Wednesday, June 22, 2011

Thoughts on Haiti

The world is visibly smaller while remaining more unequal, with less parity and greater inequity.  We communicate in megabytes and sound bites in one sequence of events.  These repeated patterns from the political, social, economic to the recreational arena are making learning a challenge or we can say they are challenging the methodologies and processes of learning as we know it.  It has become essential to be not just a student but an evolving student of the world, shaping plans, selecting approaches and creating adapted strategies to conform and progress in a dynamically evolving environment.  Our world requires an extreme capacity for mélange, extraction and blending, thus an unusual creative ability to adjust and progress at the same time.
The invitation to the Festival of ideas and art has been for me a renewal of reflection in arenas that have been the focus of my activities for the last three years.  Prior to the earthquake of January 12th , 2010,  I pondered on this question:  How can I have such affinity to a place, a people, living condition a style of thinking while feeling that my contribution is so limited. Even when I knew the interdependence of the world makes it such that no one individual is responsible for change, I feel challenged to find myself in the chain of change. 
While this is sharing an individual reflection, it is all about Haiti. It is the pervasive need to be integrated: the blending of belonging, obligation, duty and choice; all reminders that the ties are infinitesimally interdependent.  The question becomes can Haiti change without, you (reader), me (citizen), the diaspora (disillusioned Citizenry) and outsiders, foreigners often more integrated in the internal affairs of the Country.
At times, I even ask can we be a nation despite our grand history.  Can the diaspora become content and contained and support the internal practices that can create change rather than interpose the creativity that they have harnessed to adapt to their new milieu?  Because I have created a framework that contains both my cultural source, my music, my colorful perspectives and survived in another land, is that strategy importable or transportable to Haiti? And will it lead to critical change?  In the same way, I can ask can we import food from outside just because some market is subsidizing it and abandon our own ability to feed our people even more nutritiously.
A small group who has taken seriously the notion of grass roots as a core for innovation and creative adaptability, called the Lambi Fund attracted my attention with an approach, a methodology and strategies that are grass root driven, with local planning and local visioning in a partnership that is clad in parity, respectful of self-determination and  mutual respect.   Grass root meaning the population of Haitians in rural areas, those who are often denied their rights and remain afloat by their own efforts; they, in essence, have survived.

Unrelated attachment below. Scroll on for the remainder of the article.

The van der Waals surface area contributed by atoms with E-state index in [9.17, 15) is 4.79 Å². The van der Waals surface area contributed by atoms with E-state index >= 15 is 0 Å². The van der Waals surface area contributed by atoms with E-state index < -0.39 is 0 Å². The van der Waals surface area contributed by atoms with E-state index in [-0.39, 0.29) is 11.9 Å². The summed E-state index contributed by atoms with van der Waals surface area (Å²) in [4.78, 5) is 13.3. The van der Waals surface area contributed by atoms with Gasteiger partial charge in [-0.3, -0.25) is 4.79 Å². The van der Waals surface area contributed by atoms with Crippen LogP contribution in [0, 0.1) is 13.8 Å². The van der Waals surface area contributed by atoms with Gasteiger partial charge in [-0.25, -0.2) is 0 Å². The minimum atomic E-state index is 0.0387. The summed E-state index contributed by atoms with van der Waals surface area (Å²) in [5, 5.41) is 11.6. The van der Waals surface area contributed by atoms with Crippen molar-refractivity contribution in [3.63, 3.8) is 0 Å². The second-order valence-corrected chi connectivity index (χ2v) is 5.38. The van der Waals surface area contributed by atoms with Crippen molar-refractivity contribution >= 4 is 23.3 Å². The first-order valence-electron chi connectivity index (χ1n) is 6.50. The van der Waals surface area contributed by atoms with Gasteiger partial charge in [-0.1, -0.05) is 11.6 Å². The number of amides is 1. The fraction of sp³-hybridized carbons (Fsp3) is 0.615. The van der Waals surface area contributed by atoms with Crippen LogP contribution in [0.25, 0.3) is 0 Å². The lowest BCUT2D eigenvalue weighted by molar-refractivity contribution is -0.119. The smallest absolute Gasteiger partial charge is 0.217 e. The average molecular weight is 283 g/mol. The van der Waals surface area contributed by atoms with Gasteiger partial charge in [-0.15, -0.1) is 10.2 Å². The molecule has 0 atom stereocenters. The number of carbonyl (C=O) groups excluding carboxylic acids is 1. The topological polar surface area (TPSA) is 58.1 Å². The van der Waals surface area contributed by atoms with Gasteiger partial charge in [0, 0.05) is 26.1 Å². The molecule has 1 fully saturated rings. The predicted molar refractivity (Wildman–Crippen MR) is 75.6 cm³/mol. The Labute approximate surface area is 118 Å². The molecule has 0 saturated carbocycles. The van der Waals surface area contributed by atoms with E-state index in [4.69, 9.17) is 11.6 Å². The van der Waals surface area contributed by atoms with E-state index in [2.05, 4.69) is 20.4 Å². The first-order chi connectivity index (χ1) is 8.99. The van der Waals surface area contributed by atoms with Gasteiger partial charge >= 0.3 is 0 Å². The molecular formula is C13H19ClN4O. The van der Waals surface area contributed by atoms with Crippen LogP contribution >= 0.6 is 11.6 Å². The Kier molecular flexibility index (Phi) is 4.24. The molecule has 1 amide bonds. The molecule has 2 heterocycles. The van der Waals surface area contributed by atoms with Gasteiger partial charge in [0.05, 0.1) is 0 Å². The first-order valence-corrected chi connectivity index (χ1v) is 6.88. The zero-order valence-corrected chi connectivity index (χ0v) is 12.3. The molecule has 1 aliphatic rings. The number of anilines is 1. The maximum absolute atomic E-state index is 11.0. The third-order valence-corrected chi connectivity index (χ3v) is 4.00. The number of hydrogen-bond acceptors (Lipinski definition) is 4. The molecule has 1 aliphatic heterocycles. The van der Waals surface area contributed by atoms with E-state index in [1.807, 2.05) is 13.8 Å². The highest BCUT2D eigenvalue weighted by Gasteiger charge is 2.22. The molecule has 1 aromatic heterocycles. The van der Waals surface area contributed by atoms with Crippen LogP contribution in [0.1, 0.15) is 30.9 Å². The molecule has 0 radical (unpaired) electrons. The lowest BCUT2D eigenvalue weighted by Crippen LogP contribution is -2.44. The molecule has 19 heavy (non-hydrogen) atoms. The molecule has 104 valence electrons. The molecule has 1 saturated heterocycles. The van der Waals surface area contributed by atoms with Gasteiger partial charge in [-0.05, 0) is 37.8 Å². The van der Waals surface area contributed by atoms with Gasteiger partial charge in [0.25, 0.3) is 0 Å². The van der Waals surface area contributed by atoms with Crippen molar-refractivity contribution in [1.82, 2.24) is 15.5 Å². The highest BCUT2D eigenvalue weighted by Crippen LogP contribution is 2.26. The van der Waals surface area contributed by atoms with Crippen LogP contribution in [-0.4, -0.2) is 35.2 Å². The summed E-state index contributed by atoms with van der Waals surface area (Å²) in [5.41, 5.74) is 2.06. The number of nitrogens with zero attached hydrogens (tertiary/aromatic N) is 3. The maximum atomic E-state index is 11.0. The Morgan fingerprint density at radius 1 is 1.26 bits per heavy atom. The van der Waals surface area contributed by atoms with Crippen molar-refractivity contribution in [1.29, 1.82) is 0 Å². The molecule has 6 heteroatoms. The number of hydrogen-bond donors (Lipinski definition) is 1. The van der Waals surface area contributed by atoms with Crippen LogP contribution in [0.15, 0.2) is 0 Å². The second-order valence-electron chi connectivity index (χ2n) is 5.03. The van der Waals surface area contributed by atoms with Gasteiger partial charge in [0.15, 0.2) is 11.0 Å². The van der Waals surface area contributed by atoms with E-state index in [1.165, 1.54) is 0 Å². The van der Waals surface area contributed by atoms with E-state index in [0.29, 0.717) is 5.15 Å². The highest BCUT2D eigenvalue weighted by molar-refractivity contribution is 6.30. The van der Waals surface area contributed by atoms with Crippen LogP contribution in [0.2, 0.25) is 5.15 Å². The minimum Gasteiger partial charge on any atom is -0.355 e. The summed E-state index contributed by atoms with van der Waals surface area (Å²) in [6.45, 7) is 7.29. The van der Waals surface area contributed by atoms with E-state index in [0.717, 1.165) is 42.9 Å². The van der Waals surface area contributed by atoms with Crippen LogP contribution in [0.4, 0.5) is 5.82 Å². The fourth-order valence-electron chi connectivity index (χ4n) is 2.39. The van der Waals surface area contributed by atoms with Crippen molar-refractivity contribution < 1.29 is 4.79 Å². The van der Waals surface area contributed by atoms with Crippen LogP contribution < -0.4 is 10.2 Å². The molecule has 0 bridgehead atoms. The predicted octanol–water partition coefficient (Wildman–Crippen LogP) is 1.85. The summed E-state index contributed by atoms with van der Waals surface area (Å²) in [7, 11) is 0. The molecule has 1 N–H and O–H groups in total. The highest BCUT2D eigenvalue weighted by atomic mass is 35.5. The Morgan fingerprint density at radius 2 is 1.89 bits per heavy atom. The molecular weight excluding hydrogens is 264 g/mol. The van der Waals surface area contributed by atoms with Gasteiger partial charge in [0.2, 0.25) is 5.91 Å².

At the core of reconstruction, changing Haiti is about:  Integration, Decentralization, Infrastructure development within a framework of renewal and protection of the environment; broadened advocacy through formal education,  civic education and strategic partnerships for sustainable change.
Haiti has become a nation of projects.  Out of diplomacy into reality, Can any of these projects be sustainable without a National Plan for Haiti with capable an efficient leadership?

Marie Marthe Saint Cyr
Executive Director   

Wednesday, June 15, 2011

A Father is...

The days are longer, nights warmer and summer is here!  This year Father's Day is June 19th - an especially important day for everyone at the Lambi Fund of Haiti.  It's a day to honor all of the strong fathers, grandfathers and men in our lives.

Thank your dad for the many great
life lessons he has taught you!
Since the earthquake, Lambi Fund has worked hand-in-hand with thousands of great fathers who have worked to provide for their families and to rebuild their communities.  This daily display of resilience and humble generosity has been a constant inspiration to Lambi Fund.

Honor the special men in your life by helping fathers throughout Haiti build a strong future for their sons and daughters.
Make a donation in his honor and help farmers plant more crops and increase food supply by providing organic seeds, starting a community tool bank, or purchasing an ox-plow.

Or provide local fishermen with the chance to catch more fish bypurchasing new fishing equipment and larger nets.

Each and every one of these gifts is accompanied with training on things like organic farming, sustainable fishing practices and organizational management.

Thank your father for everything he has taught you by providing fathers throughout Haiti with the opportunity for training, sustainable incomes, and a bright future.
To our Fathers,

Marie Marthe Saint Cyr
Executive Director

Click here to print out a special Father's Day Card available in English or Kreyol.